In running some basic long-term continuous simulations I’ve noticed that SWMM output may not be very sensitive to the slope subcatchment parameter. For instance, I ran two simple continuous SWMM5 models with over 50-years of hourly rainfall data and a 1-acre catchment. One model had a slope of 0.5% and the other 50%. All other subcatchment parameters were the same. While I would have thought that the 50% sloped catchment would produce more runoff than the 0.5% catchment, the results turned out to be about the same. The runoff coefficient for 0.5% slope was 0.212 while that for 50% slope was 0.223, only a 5% increase. The peak flow rate for 0.5% slope was 0.122 cfs while that for 50% was 0.124 cfs.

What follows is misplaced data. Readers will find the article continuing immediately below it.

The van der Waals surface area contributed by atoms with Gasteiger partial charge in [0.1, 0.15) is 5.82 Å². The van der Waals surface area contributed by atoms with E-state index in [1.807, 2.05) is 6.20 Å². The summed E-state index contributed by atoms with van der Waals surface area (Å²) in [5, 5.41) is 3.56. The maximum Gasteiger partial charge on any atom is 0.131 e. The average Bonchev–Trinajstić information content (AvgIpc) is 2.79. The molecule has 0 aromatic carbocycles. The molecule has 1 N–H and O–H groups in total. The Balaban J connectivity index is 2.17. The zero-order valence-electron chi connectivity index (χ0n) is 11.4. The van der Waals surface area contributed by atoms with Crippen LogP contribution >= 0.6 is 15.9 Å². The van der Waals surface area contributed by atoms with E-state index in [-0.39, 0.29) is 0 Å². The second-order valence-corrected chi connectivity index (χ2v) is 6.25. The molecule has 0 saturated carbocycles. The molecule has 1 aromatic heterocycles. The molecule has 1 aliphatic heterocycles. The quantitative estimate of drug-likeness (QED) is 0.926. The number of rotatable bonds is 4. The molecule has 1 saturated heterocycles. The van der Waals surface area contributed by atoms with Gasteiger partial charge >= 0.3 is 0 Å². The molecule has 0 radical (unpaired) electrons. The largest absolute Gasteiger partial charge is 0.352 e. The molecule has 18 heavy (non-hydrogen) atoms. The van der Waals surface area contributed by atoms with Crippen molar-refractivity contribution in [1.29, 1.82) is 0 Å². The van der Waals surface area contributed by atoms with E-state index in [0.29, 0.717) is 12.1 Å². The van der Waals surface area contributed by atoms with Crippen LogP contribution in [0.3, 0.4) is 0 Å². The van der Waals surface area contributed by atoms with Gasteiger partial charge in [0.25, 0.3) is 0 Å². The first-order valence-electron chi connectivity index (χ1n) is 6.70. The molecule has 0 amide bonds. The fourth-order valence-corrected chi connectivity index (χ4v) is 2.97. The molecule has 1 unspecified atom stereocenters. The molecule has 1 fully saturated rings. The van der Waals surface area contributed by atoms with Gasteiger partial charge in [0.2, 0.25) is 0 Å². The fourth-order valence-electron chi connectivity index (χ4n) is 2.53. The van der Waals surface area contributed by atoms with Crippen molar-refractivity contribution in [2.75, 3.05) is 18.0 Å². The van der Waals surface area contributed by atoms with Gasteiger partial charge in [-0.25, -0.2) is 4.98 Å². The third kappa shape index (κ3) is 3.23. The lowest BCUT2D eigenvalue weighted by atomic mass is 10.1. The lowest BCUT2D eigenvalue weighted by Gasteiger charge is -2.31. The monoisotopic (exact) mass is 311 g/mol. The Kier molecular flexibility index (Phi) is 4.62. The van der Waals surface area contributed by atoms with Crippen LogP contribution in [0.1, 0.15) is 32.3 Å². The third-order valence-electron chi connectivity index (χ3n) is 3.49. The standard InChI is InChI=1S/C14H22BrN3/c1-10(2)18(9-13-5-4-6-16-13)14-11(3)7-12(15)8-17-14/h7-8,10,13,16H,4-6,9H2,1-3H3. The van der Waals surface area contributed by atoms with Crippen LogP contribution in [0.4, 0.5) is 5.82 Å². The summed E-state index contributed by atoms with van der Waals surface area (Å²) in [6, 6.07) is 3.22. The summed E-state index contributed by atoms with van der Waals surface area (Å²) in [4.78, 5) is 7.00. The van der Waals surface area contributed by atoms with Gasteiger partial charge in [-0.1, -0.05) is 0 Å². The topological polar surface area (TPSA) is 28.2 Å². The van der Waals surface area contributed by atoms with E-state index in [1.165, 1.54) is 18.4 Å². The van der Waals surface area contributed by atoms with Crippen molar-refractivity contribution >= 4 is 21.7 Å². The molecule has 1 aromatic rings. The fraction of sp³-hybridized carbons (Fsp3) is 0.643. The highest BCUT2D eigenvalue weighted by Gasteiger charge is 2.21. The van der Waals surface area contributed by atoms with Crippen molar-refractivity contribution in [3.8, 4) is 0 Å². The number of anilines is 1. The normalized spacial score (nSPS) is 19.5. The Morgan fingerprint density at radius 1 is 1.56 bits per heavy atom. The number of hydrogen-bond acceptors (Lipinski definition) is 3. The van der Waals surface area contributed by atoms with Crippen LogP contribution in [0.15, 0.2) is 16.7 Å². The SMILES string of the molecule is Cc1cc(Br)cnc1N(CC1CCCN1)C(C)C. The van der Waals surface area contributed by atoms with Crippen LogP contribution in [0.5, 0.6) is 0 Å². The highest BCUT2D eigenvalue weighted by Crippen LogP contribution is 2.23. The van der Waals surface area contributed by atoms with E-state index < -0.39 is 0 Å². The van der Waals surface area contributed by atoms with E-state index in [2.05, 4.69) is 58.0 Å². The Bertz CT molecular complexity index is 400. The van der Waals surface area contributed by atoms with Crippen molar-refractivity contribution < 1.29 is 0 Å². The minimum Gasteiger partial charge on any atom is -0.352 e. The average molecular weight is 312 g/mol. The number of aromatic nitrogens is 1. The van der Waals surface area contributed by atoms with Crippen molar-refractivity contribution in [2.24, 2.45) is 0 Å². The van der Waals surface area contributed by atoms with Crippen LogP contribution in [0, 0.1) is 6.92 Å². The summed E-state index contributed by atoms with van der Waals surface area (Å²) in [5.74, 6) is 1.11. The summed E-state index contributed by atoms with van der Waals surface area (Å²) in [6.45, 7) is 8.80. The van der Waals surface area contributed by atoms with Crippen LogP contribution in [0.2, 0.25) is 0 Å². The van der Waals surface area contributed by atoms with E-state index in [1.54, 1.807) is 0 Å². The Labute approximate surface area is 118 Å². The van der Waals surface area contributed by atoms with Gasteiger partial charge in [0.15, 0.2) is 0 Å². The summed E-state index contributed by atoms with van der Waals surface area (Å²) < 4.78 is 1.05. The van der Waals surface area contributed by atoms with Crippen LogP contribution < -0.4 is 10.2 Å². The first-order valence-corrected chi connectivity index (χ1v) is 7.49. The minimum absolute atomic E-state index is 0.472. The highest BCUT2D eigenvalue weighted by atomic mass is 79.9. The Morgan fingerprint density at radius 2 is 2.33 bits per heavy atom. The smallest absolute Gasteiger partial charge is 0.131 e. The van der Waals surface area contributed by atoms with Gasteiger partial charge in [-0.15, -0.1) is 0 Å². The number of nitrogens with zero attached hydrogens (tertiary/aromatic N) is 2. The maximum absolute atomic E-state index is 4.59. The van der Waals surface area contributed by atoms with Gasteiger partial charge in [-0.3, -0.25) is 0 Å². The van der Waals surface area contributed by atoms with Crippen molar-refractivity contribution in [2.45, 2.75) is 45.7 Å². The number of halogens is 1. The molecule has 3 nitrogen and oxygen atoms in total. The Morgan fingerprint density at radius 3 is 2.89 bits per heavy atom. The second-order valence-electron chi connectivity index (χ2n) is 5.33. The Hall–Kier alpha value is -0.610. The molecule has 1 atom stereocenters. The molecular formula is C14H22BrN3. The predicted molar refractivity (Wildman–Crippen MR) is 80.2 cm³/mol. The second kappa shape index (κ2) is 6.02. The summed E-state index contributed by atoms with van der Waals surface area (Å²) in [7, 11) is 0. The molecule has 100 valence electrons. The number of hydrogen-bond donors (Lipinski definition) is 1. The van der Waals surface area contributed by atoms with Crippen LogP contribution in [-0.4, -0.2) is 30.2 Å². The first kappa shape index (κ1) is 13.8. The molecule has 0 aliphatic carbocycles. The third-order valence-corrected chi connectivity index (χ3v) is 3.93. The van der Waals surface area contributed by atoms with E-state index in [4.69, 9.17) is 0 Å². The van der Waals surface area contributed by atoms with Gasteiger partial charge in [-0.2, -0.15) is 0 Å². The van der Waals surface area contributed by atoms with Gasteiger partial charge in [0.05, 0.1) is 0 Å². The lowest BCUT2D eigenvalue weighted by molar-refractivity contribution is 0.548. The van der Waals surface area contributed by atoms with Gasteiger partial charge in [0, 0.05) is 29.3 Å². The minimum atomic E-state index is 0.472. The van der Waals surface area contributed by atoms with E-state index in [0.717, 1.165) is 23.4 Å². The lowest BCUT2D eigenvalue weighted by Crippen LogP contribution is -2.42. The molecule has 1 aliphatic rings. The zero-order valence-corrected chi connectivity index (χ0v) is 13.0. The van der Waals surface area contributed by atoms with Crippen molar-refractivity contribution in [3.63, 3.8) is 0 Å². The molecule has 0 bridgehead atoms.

My questions are:
- Do you think this slight increase in runoff volume is a realistic result or do you agree with me that it seems low?
- Are there more appropriate ways to set up a SWMM model to account for increased runoff caused by steeper slopes?
- Are there other continuous hydrologic models that are better at accounting for changes in runoff with slope (HSPF, HMS, etc)?
- Is the low sensitivity to slope due to any other parameters you can think of (time step, catchment area, etc)?